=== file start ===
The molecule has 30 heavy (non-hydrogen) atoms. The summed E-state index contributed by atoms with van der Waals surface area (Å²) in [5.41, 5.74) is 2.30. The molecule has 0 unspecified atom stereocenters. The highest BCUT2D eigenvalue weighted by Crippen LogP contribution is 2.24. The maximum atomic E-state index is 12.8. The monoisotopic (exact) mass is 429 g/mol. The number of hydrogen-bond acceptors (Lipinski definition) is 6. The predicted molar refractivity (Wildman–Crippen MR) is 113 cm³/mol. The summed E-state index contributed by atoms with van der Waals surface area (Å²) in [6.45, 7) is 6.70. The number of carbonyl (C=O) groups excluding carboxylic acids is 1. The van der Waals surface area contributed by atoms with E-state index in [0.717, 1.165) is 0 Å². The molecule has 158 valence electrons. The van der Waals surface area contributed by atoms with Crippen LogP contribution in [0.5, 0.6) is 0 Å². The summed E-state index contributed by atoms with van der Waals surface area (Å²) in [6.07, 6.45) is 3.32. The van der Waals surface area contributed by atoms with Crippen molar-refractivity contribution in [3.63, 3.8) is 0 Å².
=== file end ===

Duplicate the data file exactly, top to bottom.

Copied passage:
The molecule has 30 heavy (non-hydrogen) atoms. The summed E-state index contributed by atoms with van der Waals surface area (Å²) in [5.41, 5.74) is 2.30. The molecule has 0 unspecified atom stereocenters. The highest BCUT2D eigenvalue weighted by Crippen LogP contribution is 2.24. The maximum atomic E-state index is 12.8. The monoisotopic (exact) mass is 429 g/mol. The number of hydrogen-bond acceptors (Lipinski definition) is 6. The predicted molar refractivity (Wildman–Crippen MR) is 113 cm³/mol. The summed E-state index contributed by atoms with van der Waals surface area (Å²) in [6.45, 7) is 6.70. The number of carbonyl (C=O) groups excluding carboxylic acids is 1. The van der Waals surface area contributed by atoms with E-state index in [0.717, 1.165) is 0 Å². The molecule has 158 valence electrons. The van der Waals surface area contributed by atoms with Crippen LogP contribution in [0.5, 0.6) is 0 Å². The summed E-state index contributed by atoms with van der Waals surface area (Å²) in [6.07, 6.45) is 3.32. The van der Waals surface area contributed by atoms with Crippen molar-refractivity contribution in [3.63, 3.8) is 0 Å².